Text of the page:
The Atlantic Cities – It’s clear that density plays an important role in economic growth. Density brings people and firms closer together which makes it easier to share and exchange information, invent new technologies, and launch new firms.
But the question remains: How exactly — in what ways and through which channels — does density make our cities more productive?
Journal of Regional Science – Productivity and the Density of Human Capital Detailed statistical models are used to gauge more precisely the effects of density and human capital, separately and together, on productivity of more than 350 metro areas.
1. Doubling density increases productivity by an average of two to four percent.
2. Density plays a bigger role in cities where levels of skill and human capital are higher. Metro areas with below average levels of human capital realize no productivity gains from density, the study finds, while doubling density in metros with above average human capital gain productivity benefits that are roughly twice the average.
3. The effects of density to be even more substantial in industries with high levels of knowledge and creativity. The authors find clear evidence that both the effects of density per se and the density of skilled people are highest in knowledge-based and creative industries. This is particularly true in the information, arts and entertainment, professional services, and finance industries where “the exchange of information and sharing of ideas are important parts of the production process.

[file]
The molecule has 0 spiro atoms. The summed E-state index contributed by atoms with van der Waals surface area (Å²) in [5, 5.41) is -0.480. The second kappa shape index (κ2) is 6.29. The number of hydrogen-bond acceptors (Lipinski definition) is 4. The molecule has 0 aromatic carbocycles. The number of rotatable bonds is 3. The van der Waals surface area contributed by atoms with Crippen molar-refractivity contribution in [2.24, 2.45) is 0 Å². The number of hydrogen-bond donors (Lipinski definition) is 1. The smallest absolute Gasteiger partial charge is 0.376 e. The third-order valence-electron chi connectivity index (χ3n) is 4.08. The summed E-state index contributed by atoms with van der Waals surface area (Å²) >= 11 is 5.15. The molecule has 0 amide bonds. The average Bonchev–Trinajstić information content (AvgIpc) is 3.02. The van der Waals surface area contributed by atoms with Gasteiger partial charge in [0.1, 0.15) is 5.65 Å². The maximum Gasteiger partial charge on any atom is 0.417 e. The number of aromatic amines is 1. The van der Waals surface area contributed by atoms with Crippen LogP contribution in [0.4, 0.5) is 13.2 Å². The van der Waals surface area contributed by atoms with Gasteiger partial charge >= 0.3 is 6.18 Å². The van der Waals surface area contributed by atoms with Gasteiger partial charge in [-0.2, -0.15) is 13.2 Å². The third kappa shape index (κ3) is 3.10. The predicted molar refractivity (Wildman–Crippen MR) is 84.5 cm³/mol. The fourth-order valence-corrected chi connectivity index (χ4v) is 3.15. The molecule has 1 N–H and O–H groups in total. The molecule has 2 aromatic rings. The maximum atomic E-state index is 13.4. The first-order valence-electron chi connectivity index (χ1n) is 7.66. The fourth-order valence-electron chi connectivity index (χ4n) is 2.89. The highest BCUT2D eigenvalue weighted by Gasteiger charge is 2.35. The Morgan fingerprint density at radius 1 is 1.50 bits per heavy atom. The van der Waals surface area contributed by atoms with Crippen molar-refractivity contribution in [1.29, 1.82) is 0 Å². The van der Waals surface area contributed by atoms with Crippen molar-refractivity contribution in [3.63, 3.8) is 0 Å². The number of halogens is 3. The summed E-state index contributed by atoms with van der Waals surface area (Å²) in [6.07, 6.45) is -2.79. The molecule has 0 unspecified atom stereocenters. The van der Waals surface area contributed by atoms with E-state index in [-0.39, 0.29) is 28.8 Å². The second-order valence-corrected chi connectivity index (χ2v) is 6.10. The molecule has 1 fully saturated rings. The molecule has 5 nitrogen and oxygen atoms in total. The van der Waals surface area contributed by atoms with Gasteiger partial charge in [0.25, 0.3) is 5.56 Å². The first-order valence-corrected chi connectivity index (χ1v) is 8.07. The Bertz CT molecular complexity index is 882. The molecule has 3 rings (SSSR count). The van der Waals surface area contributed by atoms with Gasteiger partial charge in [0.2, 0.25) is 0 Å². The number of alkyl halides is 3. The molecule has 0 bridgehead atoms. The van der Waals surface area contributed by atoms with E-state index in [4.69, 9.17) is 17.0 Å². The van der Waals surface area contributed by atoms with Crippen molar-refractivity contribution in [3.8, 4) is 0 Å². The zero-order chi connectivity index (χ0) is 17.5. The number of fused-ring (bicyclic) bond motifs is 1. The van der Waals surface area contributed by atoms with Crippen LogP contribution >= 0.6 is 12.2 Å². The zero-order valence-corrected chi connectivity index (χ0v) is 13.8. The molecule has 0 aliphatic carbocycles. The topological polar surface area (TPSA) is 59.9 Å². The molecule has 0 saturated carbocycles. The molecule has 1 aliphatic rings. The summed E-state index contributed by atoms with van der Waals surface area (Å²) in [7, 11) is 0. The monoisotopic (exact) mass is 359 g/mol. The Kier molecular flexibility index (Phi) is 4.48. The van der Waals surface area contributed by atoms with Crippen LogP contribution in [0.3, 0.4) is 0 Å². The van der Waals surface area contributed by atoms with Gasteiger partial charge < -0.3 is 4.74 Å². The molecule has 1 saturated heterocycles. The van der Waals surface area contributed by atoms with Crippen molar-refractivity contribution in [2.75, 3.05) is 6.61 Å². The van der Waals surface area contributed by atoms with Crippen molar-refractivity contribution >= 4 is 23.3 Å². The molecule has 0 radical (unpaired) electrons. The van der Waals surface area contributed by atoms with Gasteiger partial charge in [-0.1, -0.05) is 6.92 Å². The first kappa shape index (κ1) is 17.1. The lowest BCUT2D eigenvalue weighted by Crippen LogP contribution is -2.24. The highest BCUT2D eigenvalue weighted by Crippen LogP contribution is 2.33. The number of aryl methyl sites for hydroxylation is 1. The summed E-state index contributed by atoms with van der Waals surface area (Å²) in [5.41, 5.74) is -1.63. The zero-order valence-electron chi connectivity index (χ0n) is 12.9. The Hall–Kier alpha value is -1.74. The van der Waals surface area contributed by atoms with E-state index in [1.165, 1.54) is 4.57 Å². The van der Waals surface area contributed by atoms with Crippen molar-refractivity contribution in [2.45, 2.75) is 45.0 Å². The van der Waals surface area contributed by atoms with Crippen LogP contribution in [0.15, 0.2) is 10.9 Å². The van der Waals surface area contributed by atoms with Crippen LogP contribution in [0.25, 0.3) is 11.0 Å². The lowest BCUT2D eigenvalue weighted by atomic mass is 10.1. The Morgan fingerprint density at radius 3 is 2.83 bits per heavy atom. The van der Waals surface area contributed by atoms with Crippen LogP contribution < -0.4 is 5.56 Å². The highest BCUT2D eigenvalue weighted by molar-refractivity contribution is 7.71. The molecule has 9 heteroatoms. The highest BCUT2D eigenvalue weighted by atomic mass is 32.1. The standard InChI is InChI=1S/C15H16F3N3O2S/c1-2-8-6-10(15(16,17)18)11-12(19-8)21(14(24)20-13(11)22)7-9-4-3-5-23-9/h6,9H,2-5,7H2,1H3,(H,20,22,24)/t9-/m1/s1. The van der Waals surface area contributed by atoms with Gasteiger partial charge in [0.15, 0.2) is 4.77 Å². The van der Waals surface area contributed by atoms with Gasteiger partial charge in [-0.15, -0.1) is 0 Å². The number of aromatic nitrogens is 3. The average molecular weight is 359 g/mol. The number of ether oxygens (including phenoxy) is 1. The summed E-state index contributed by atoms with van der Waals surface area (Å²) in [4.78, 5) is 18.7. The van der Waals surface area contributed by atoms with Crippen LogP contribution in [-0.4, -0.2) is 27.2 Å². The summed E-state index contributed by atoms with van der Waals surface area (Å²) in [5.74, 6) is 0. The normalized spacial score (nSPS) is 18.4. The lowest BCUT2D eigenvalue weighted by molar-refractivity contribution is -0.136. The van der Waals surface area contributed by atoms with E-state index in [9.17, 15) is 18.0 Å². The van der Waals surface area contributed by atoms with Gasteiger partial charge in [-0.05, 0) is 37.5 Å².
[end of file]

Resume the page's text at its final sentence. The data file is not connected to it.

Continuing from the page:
ABSTRACT – We estimate a model of urban productivity in which the agglomeration effect of density is enhanced by a metropolitan area’s stock of human capital. Estimation accounts for potential biases due to the endogeneity of density and industrial composition effects. Using new information on output per worker for U.S. metropolitan areas along with a measure of density that accounts for the spatial distribution of population, we find that a doubling of density increases productivity by 2–4 percent. Consistent with theories of learning and knowledge spillovers in cities, we demonstrate that the elasticity of average labor productivity with respect to density increases with human capital. Metropolitan areas with a human capital stock one standard deviation below the mean realize no productivity gain, while doubling density in metropolitan areas with a human capital stock one standard deviation above the mean yields productivity benefits that are about twice the average. These patterns are particularly pronounced in industries where the exchange of information and sharing of ideas are important parts of the production process.
The graph above, from the study, shows the wide variation in productivity across U.S. metros. The most productive metro generated $114,798 in average output per worker, more than three times that of the least productive ($35,867).